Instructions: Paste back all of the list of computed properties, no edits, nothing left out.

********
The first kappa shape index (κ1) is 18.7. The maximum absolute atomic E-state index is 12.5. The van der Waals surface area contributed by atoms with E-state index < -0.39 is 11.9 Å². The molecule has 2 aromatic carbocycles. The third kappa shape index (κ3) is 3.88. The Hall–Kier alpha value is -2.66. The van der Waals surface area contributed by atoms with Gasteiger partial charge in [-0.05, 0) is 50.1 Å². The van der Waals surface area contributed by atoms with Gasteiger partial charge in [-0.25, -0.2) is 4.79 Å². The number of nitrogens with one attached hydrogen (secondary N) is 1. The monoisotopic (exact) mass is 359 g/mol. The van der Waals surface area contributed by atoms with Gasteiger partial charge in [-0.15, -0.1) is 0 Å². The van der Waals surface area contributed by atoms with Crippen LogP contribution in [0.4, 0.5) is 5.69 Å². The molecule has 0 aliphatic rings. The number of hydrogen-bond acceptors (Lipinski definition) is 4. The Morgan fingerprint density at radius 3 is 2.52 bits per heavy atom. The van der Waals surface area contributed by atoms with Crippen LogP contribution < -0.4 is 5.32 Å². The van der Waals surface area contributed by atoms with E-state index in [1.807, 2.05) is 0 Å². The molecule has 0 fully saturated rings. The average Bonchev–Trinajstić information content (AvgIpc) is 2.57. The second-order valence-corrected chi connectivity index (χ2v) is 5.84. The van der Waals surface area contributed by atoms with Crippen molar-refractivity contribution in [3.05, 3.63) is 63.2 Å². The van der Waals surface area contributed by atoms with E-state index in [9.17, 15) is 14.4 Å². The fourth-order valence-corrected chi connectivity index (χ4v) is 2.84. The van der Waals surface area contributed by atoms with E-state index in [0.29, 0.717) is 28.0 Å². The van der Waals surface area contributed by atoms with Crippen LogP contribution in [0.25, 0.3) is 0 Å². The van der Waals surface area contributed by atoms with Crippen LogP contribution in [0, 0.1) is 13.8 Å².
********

The first kappa shape index (κ1) is 18.7. The maximum absolute atomic E-state index is 12.5. The van der Waals surface area contributed by atoms with E-state index < -0.39 is 11.9 Å². The molecule has 2 aromatic carbocycles. The third kappa shape index (κ3) is 3.88. The Hall–Kier alpha value is -2.66. The van der Waals surface area contributed by atoms with Gasteiger partial charge in [-0.05, 0) is 50.1 Å². The van der Waals surface area contributed by atoms with Gasteiger partial charge in [-0.25, -0.2) is 4.79 Å². The number of nitrogens with one attached hydrogen (secondary N) is 1. The monoisotopic (exact) mass is 359 g/mol. The van der Waals surface area contributed by atoms with Gasteiger partial charge in [-0.15, -0.1) is 0 Å². The van der Waals surface area contributed by atoms with Crippen LogP contribution in [0.4, 0.5) is 5.69 Å². The molecule has 0 aliphatic rings. The number of hydrogen-bond acceptors (Lipinski definition) is 4. The Morgan fingerprint density at radius 3 is 2.52 bits per heavy atom. The van der Waals surface area contributed by atoms with Crippen LogP contribution < -0.4 is 5.32 Å². The van der Waals surface area contributed by atoms with E-state index in [1.807, 2.05) is 0 Å². The molecule has 0 fully saturated rings. The average Bonchev–Trinajstić information content (AvgIpc) is 2.57. The second-order valence-corrected chi connectivity index (χ2v) is 5.84. The van der Waals surface area contributed by atoms with Crippen molar-refractivity contribution in [3.05, 3.63) is 63.2 Å². The van der Waals surface area contributed by atoms with E-state index in [9.17, 15) is 14.4 Å². The fourth-order valence-corrected chi connectivity index (χ4v) is 2.84. The van der Waals surface area contributed by atoms with E-state index in [0.29, 0.717) is 28.0 Å². The van der Waals surface area contributed by atoms with Crippen LogP contribution in [0.25, 0.3) is 0 Å². The van der Waals surface area contributed by atoms with Crippen LogP contribution in [0, 0.1) is 13.8 Å².